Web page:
President Barack Obama said it was his “personal belief” that same-sex couples should get the same federal benefits as married couples regardless of where they live. He said he had asked federal agencies to research the legal issues involved.

Such a ruling, though, might cause challenges for the IRS, which has argued in other contexts that state law controls the definition of marriage, Herzig said.

‘Another Problem’

“You may solve this problem, but you may open up another problem,” he said.

For many same-sex couples, decisions from the court and the IRS that give them more rights might also cost them money.

Couples with roughly equal incomes typically pay a marriage penalty under the tax code, because more of their income is subject to higher marginal tax rates. Same-sex married couples in that situation may technically owe penalties for under-withholding for 2012 and 2013 if the IRS doesn’t provide relief.

Some same-sex couples have been able to take advantage of their separate status, claiming multiple adoption tax credits or multiple capital loss deductions unavailable to opposite-sex married couples.

Couples with unequal incomes would get a marriage bonus and would be most likely to try to file amended returns -- if the potential benefit exceeds tax preparation fees. Typically, the IRS allows taxpayers three years to redo their tax returns.

Amending Returns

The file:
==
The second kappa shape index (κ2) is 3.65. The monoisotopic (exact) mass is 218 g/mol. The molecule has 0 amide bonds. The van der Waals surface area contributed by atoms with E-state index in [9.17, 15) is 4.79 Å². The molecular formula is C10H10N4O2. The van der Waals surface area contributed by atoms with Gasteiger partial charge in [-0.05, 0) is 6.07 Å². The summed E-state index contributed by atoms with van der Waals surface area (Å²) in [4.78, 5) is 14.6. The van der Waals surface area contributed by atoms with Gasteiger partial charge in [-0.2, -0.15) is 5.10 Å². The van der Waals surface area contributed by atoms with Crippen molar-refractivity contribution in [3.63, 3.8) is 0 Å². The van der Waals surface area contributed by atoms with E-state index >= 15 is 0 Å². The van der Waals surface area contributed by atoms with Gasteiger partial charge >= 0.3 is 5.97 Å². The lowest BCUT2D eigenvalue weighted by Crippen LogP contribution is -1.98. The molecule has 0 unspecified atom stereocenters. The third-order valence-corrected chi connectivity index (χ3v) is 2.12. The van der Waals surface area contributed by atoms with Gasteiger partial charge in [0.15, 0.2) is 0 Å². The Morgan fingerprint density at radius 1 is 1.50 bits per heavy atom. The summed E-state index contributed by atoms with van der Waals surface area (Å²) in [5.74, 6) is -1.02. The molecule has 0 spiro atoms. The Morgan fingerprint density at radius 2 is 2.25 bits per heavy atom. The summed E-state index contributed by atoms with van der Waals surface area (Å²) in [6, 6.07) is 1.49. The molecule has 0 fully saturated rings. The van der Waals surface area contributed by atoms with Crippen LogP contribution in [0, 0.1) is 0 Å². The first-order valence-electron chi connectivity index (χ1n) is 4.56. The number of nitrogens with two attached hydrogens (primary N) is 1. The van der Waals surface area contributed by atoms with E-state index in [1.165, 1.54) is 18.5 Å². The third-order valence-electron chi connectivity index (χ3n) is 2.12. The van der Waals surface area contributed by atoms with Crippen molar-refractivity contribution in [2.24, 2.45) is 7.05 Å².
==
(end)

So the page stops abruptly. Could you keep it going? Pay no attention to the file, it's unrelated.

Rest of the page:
“One of the biggest issues is what to do retroactively, and the IRS has to outline what is mandated, what is not mandated,” said Elda Di Re, a partner at Ernst & Young LLP in New York. “One would think that the IRS will allow there to be filing refunds but not mandate filing to pay additional tax.”

The IRS may also need to address potential payroll tax refunds for companies that paid the taxes on health insurance for employees’ same-sex spouses, which isn’t taxable for married couples.

The companies would then need to figure out how to distribute any payroll tax refunds to employees and ex-employees. Companies may also need to decide whether to seek reimbursement from employees who get tax refunds this year related to their spouses’ benefits, and who got past help from their employers with additional income to cover those tax costs, which could disappear retroactively after the Supreme Court ruling.

Alimony Payments

Among the other issues are the tax treatment of alimony payments in past gay divorces and what happens to recently inherited individual retirement accounts, which now will pass to gay spouses under different tax rules than to unmarried partners. Some of the same questions would apply in estate tax cases, such as the one the Supreme Court decided.

Couples will navigate these transitional issues and then, at least in states that recognize same-sex marriage, have to spend much less money on accountants and tax lawyers.

“For same-sex couples, we’re always concerned with creating inadvertently taxable gifts or taxable compensation,” said Phyllis Epstein, an attorney at Epstein, Shapiro & Epstein in Philadelphia. “And a lot of those concerns are gone.”